The holding company for collapsed Silicon Valley Bank (SVB) and two of its executives are facing a federal shareholder lawsuit that alleges the defendants artificially inflated the bank's stock price by fraudulently reporting its financial risks.
Chandra Vanipenta, a shareholder in SVB Financial Group (SIVB), filed the suit on Monday in San Jose federal district court, claiming that SIVB, along with its CEO Greg Becker and CFO Daniel Beck filed false and misleading financial reports leading up to the bank's implosion.
The complaint alleges that between August 2021 and December 31, 2022, the defendants filed U.S. Securities and Exchange Commission reports that failed to disclose to investors “the risks presented by impending rising interest rates.”
The hikes that ultimately led to Silicon Valley Bank’s collapse, Vanipenta alleges, were publicly known risks since June 16, 2021, when Federal Reserve Chairman Jay Powell remarked about anticipating future hikes.
The plaintiff goes on to say that subsequent public warnings predicting rate hikes show that the company and the individual defendants filed financial statements, which they “knew or deliberately disregarded were misleading.”
“The company failed to disclose to investors that, in an environment with high interest rates, it would be worse off than banks that did not cater to tech startups and venture capital-backed companies,” the complaint states. “[T]he Company failed to disclose that, if its investments were negatively affected by rising interest rates, it was particularly susceptible to a bank run.”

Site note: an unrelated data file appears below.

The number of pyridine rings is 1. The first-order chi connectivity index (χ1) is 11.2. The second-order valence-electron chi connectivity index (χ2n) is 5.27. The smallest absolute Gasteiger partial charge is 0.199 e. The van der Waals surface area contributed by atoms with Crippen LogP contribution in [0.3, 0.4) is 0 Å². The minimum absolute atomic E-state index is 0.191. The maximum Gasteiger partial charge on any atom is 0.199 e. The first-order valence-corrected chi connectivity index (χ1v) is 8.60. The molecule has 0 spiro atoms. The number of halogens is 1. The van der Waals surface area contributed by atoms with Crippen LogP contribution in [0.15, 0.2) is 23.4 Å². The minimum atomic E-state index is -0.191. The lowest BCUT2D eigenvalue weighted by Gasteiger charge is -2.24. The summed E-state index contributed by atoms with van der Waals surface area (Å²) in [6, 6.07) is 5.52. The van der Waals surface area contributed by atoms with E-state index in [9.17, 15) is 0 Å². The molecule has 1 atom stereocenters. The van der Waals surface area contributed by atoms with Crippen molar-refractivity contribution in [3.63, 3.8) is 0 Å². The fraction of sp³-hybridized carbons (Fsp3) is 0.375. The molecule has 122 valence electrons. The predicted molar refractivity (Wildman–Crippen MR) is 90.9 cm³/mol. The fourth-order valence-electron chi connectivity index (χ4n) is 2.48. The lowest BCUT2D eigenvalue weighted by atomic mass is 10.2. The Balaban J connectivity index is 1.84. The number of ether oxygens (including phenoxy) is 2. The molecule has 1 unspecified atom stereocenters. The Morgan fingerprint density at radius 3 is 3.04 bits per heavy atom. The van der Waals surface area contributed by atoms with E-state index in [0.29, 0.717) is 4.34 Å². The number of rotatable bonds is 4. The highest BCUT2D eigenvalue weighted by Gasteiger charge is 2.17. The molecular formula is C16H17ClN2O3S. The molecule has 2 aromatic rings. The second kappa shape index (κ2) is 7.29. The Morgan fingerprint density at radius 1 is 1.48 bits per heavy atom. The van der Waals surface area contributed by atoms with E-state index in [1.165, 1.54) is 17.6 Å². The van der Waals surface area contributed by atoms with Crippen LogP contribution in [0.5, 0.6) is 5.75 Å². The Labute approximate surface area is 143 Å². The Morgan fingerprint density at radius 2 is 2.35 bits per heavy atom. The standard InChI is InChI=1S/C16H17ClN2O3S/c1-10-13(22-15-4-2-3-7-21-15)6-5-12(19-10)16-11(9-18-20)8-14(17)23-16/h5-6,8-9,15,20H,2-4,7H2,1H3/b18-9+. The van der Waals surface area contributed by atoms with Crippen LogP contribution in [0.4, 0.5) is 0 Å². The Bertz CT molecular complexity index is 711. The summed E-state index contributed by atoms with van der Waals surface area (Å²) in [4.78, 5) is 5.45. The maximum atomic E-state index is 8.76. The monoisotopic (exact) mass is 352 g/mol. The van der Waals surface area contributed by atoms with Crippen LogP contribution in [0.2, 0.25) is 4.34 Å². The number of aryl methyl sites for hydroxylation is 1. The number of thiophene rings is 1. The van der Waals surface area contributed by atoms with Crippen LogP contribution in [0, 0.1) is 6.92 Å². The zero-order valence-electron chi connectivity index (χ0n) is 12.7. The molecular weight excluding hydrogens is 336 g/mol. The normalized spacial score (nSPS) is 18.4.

The suit requests class-action status on behalf of those who acquired SIVB shares between June 16, 2021 and March 10, 2023.
It alleges that the defendants violated Rule 10b-5 of The Exchange Act, which prohibits securities fraud. Becker and Beck, it claims, violated Section 20(a) of the Act, which prohibits “controlling persons” of an entity from contributing to unlawful conduct.
The complaint notes that in response to SVB’s March 8 announcement that it would try to prop up its balance sheet by offering $1.25 billion of its common stock and $500 million in depositary shares, the company’s stock dropped by more than half. Shares in the holding company closed on March 9 at $106.04 per share, after its prior day close at $267.83.
The defendants did not immediately respond to Yahoo Finance’s request for a response to the allegations.
The lawsuit is Chandra Vanipenta v. SVB Financial Group, Greg W. Becker, and Daniel Beck, filed in the U.S. District Court for the Northern District of California, Case No. 23-CV-01097.
Alexis Keenan is a legal reporter for Yahoo Finance. Follow Alexis on Twitter @alexiskweed.